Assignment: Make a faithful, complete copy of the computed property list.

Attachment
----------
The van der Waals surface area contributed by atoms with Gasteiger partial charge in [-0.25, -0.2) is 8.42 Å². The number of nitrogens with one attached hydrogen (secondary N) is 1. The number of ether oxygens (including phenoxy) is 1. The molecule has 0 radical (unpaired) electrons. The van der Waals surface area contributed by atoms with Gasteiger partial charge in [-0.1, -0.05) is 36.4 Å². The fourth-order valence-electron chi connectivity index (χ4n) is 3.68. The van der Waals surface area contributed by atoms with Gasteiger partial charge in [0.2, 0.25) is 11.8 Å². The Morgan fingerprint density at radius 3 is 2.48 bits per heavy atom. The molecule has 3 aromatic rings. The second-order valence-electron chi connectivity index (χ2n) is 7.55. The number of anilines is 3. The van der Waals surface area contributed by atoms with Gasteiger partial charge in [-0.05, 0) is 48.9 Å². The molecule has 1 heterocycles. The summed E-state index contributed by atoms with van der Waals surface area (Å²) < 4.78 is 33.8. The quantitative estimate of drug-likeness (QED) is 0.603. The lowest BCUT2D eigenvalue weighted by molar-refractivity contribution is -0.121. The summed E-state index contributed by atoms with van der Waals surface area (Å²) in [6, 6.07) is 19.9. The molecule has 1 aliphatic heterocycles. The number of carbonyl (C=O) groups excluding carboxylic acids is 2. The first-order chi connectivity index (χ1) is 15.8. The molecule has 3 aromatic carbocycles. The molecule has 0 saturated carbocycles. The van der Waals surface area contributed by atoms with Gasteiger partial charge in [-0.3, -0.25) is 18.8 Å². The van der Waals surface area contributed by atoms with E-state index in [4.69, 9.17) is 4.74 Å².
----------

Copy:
The van der Waals surface area contributed by atoms with Gasteiger partial charge in [-0.25, -0.2) is 8.42 Å². The number of nitrogens with one attached hydrogen (secondary N) is 1. The number of ether oxygens (including phenoxy) is 1. The molecule has 0 radical (unpaired) electrons. The van der Waals surface area contributed by atoms with Gasteiger partial charge in [-0.1, -0.05) is 36.4 Å². The fourth-order valence-electron chi connectivity index (χ4n) is 3.68. The van der Waals surface area contributed by atoms with Gasteiger partial charge in [0.2, 0.25) is 11.8 Å². The Morgan fingerprint density at radius 3 is 2.48 bits per heavy atom. The molecule has 3 aromatic rings. The second-order valence-electron chi connectivity index (χ2n) is 7.55. The number of anilines is 3. The van der Waals surface area contributed by atoms with Gasteiger partial charge in [-0.05, 0) is 48.9 Å². The molecule has 1 heterocycles. The summed E-state index contributed by atoms with van der Waals surface area (Å²) < 4.78 is 33.8. The quantitative estimate of drug-likeness (QED) is 0.603. The lowest BCUT2D eigenvalue weighted by molar-refractivity contribution is -0.121. The summed E-state index contributed by atoms with van der Waals surface area (Å²) in [6, 6.07) is 19.9. The molecule has 1 aliphatic heterocycles. The number of carbonyl (C=O) groups excluding carboxylic acids is 2. The first-order chi connectivity index (χ1) is 15.8. The molecule has 3 aromatic carbocycles. The molecule has 0 saturated carbocycles. The van der Waals surface area contributed by atoms with Gasteiger partial charge in [-0.3, -0.25) is 18.8 Å². The van der Waals surface area contributed by atoms with E-state index in [4.69, 9.17) is 4.74 Å².